Sea Shipping is essential for the supply chain industry — but also a dangerous one. In the last year, many significant accidents occurred throughout ocean travel, with one of the most notable one being – fire of the automobile carrier Felicity Ace. Statics shows, cargo ships suffered the most losses at sea worldwide during 2021-22.
Notably, the disaster that comes to mind when talking about shipwrecks is the passenger liner Titanic. However, in the world of cargo, one of the most shocking remains is the sinking of the MV Derbyshire in a mystery that lasted almost 2 decades. Operated by a Liverpool firm the MV Derbyshire, an oil, bulk, and ore (OBE) carrier was built in 1976, according to National Liverpool Museums. After four years, the ship embarked on a journey from Canada to Japan that was to last from July to September. Unfortunately, a few days before arriving at its final destination, the Derbyshire became the largest British merchant ship to sink. Nearing Japan, the vessel encountered a typhoon in the South China Sea. A severe storm was reported in it’s last transmission, without any distress signal. The ship disappeared without any trace with all 44 people aboard. A search commenced on September 15th, 1980, but was called off after a week as authorities declared it lost with no evidence or wreckage found.
There were too many questions left unanswered. How could a massive ship disappear without a trace? The government of UK chose not to undertake a formal investigation due to the lack of evidence and instead enlisted two independent companies to investigate the incident. The families of those lost joined and created the Derbyshire Family Association (DFA) to campaign for a formal investigation. The fight reignited post Tyne Bridge and MV Kowloon — two of the Derbyshire’s sister ships — damage near frame 65, supposed weak point in the ships’ structure. This led the U.K. government to launch a formal investigation. Unfortunately, it was reported, that the Derbyshire was probably overwhelmed by the forces of nature in Typhoon Orchid, and no firm conclusion was drawn. The families were outraged and continued to fight in their quest for the truth.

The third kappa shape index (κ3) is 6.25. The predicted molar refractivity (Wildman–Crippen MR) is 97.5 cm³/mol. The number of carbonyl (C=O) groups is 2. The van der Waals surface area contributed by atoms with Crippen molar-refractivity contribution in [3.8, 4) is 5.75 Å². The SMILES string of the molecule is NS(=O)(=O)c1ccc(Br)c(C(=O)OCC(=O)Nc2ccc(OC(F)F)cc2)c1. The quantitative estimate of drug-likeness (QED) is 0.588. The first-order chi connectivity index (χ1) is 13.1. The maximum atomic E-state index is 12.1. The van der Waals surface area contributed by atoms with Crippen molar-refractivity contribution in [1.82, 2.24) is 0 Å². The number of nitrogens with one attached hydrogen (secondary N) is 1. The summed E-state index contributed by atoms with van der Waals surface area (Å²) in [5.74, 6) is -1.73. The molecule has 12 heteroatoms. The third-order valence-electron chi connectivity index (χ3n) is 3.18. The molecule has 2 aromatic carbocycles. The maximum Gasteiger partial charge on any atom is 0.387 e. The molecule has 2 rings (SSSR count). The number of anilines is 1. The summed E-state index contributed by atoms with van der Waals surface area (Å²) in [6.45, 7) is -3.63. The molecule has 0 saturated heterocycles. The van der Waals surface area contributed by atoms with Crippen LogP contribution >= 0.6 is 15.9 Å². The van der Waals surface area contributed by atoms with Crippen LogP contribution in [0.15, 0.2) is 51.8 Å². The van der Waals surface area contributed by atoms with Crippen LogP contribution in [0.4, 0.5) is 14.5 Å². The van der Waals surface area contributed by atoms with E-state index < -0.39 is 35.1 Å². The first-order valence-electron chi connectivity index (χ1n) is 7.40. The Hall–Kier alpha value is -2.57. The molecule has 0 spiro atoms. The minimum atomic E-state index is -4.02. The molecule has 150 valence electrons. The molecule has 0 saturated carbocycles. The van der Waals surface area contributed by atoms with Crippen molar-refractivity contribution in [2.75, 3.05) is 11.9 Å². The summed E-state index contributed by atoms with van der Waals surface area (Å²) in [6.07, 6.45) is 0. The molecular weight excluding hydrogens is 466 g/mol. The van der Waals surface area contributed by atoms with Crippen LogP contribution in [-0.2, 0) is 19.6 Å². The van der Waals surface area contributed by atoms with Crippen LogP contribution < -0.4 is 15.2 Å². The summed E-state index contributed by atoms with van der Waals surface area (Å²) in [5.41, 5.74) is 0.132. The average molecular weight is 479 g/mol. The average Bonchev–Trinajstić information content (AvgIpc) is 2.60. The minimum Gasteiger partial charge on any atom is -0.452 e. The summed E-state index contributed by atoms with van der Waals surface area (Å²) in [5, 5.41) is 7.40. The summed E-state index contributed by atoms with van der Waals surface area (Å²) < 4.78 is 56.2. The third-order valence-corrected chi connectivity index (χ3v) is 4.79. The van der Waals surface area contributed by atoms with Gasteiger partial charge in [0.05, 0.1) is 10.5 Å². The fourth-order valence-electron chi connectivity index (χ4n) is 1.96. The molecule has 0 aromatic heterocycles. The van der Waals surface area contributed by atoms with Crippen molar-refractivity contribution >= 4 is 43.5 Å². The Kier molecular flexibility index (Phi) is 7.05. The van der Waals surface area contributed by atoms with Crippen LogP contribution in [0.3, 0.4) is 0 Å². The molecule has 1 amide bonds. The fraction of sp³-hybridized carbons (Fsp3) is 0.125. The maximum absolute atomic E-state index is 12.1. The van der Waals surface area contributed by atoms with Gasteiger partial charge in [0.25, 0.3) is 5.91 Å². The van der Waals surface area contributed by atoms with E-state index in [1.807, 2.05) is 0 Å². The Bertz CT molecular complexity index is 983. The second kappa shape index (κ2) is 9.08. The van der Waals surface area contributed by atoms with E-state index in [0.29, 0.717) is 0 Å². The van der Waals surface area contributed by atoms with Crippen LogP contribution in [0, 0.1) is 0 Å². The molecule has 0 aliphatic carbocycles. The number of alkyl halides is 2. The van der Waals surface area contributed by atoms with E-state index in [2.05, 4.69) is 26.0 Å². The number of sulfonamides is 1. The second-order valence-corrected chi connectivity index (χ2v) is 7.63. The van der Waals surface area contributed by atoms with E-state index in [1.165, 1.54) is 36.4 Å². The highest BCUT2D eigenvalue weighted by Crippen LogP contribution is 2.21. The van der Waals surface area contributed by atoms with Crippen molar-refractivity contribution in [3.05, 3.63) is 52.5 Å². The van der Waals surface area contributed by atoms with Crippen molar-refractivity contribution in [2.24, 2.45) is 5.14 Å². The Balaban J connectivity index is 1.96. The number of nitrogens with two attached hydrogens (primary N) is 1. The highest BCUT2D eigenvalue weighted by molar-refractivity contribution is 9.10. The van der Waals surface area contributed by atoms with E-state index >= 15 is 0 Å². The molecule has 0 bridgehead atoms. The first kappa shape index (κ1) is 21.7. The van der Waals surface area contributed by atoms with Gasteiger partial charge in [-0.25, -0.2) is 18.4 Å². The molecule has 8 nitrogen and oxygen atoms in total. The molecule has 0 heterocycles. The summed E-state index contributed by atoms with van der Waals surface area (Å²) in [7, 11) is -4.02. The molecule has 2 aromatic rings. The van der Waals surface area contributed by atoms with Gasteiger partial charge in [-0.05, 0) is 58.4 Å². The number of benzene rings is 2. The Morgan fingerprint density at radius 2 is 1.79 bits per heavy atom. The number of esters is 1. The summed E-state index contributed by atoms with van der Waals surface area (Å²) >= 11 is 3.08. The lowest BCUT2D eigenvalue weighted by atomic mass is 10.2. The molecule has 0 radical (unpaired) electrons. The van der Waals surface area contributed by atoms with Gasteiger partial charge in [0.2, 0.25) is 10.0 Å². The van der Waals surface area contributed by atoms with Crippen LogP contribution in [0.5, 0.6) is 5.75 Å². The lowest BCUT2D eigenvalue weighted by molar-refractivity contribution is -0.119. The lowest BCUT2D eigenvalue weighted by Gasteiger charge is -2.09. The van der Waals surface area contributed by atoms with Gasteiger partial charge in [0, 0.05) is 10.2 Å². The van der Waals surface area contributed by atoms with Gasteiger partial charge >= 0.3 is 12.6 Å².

The Derbyshire found:
May 1994, the International Transport Federation (ITF) funded the search for the wreckage. Post 23-hour excursion, United States-based firm found the sunken Derbyshire. Using specialized underwater vehicles and sonar, the team was able to identify the wreckage. Liverpool Museums says 135,774 still photographs were compiled. Frame 65 was not the cause of the wreck — instead, it was a human error. A hatch at the bow, “Bosun’s store,” was mistakenly left open, causing the bow to sink, quickly dragging down the ship. However, the ship’s former chief officer who was moved off the Derbyshire’s crew right before its final voyage, came forward to say the hatch was secured a different way. Finally, the fresh and final formal investigation lasted 54 days but arrived at a different cause for the sinking.
It was concluded that Typhoon Orchid, was supposed to be much stronger than typical typhoons. Derbyshire was battered for days with waves crashing onto the ship and damaging its No. 1 hatch. As the storm progressed, other hatches flooded and gave way until the ship finally sank. Post this, numerous regulations have been created to build stronger ships and promote greater safety at sea.
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